The involvement of the gut hormone GIP (gastric inhibitory polypeptide, glucose-dependent insulinotropic polypeptide) in the hyperinsulinemia of the adult obese Zucker rat was investigated. Glucose, insulin, and GIP responses to oral glucose were compared in lean and obese rats. The sensitivity of the isolated, perfused pancreas to glucose and GIP was studied in basal and hyperglycemie conditions in lean and obese rats. Immunocytochemical studies of the gut and pancreas were also carried out.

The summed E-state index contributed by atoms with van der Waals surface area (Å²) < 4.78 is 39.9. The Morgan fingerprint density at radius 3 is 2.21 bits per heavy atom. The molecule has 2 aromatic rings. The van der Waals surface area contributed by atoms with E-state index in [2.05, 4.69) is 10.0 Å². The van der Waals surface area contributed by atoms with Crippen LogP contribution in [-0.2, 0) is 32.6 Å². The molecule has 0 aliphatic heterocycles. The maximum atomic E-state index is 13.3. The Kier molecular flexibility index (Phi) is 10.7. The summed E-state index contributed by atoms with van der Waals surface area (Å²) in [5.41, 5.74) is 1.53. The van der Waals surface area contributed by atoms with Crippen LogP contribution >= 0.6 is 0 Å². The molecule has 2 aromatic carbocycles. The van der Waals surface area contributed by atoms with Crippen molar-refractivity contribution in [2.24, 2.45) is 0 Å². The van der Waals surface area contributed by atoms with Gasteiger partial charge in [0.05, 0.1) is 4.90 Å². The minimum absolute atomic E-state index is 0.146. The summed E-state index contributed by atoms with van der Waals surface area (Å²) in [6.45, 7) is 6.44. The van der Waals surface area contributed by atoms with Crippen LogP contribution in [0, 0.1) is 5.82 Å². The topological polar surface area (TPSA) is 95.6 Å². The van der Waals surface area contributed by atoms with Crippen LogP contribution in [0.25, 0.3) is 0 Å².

The glucose and GIP responses to oral glucose were similar in lean and obese rats, but obese animals were hyperinsulinemic compared with lean controls under fasting conditions and after oral glucose. The isolated, perfused pancreas of obese Zucker rats had an elevated insulin response to 300 mg/dl glucose. GIP increased the insulin response to 300 mg/dl glucose threefold in both lean and obese rats. At basal glucose levels (80 mg/dl), GIP augmented insulin release in obese but not in lean rats. Immunocytochemical studies demonstrated the presence of enlarged islets in obese rats due to an increase in the B-cell mass. A-, D-, and PP-cells appeared normal. Obese and lean rats had similar numbers of GIP-containing cells in the gut. This study suggests that GIP may contribute to the fasting hyperinsulinemia characteristic of adult obese Zucker rats. GIP infusion to achieve levels equivalent to those seen in the basal state are capable of stimulating insulin release in the absence of hyperglycemia in the obese rat, which suggests an impairment of the regulatory mechanisms controlling the glucose-dependent insulinotropic action of GIP in these animals.